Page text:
Is it any wonder that businesses are dissatisfied with the quality of graduates exiting college? Today’s college students get more SJW and liberal indoctrination than they do the basics of math and grammar. Their attitudes leave a lot to be desired, too. And why not? They spend four years protesting and making demands from the school. One set of college students wanted to be given extra time before tests because they spent so much time protesting, they didn’t get a chance to study.
In another case, an entire group of interns protested the dress code and even went so far as drawing up a petition to make demands from the company. Only one intern refused to sign. The next day they were called into a meeting and the company fired every single one of the.
A blog post on askamanager.com says that a reader recently scored a summer position at a company within the field the individual hopes to work in post-graduation. “Even though the division I was hired to work in doesn’t deal with clients or customers, there still was a very strict dress code,” the person wrote, adding that they felt the clothing rules were “overly strict” but weren’t going to complain. That is, “until I noticed one of the workers always wore flat shoes that were made from a fabric other than leather, or running shoes, even though both of these things were contrary to the dress code.”
Angered by the hypocrisy, the reader rallied other interns, and the group wrote a proposal, along with a petition signed by the whole class (minus one who declined to participate). The request mostly focused on footwear, asking for non-dress shoes that would fit under a more business casual dress code, but also asked if it was possible for the workers to not have to wear suits and/or blazers in favor of a more casual but still professional dress code.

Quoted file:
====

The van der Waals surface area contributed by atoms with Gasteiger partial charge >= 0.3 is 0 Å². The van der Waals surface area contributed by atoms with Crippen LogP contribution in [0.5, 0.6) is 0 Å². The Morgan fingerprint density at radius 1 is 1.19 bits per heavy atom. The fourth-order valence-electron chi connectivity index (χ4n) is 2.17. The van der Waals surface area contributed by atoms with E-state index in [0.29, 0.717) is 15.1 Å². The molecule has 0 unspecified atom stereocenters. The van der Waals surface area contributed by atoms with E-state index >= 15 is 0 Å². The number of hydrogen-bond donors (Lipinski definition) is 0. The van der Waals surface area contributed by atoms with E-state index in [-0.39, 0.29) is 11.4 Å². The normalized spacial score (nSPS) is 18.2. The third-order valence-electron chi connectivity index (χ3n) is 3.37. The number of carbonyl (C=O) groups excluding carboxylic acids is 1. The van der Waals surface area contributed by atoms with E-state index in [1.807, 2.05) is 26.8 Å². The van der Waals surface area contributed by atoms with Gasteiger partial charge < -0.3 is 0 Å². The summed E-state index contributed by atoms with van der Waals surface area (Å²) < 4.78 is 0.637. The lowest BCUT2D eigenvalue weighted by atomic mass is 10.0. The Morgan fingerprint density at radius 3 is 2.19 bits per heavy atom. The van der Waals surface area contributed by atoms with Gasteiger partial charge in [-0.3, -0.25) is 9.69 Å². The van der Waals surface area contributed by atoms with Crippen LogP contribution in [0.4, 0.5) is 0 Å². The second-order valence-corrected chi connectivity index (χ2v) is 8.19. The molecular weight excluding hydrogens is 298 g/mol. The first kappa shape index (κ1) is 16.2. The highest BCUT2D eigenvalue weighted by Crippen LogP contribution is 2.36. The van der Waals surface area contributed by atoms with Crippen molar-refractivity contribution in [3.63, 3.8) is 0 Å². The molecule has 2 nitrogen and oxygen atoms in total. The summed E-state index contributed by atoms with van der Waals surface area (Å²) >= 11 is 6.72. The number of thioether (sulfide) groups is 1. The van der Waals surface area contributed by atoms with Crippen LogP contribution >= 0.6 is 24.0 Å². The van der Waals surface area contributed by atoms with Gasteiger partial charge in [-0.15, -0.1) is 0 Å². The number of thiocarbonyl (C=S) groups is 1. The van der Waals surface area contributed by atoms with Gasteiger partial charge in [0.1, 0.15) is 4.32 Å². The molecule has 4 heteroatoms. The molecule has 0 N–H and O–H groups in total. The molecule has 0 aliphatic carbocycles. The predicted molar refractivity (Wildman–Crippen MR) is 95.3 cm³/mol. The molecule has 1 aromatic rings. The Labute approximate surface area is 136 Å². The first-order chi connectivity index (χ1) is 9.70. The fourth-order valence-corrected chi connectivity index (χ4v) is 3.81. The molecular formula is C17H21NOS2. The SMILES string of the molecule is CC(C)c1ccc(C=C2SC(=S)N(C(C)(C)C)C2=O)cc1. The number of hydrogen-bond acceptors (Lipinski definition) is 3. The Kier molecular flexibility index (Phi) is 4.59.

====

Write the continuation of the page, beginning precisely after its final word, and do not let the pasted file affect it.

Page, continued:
I guess businesses aren’t like college, huh?
A third of companies are concerned about young people’s attitude to work, a report by business leaders says today.
With many graduates and school leavers lacking the mindset and skills required to thrive in the workplace, the CBI said teachers needed to better reflect the importance of ‘attitude and aptitude for work’.
There are also worries about the literacy and numeracy skills of young employees, with firms admitting they have had to run classes for recruits.
The CBI/Pearson survey of 344 firms found that 32 per cent were dissatisfied with graduates’ ‘attitudes and behaviours of self-management and resilience’, with 40 per cent saying they lacked customer awareness.
Some 33 per cent of business leaders were unhappy with the literacy of young applicants, while 29 per cent said their numeracy wasn’t up to scratch. Faced with a skills shortage, two in five businesses (41 per cent) have been forced to do remedial training for school or college leavers.
Firms believe primary schools should focus on developing literacy and numeracy (67 per cent), self-management (41 per cent) and communication skills (34 per cent).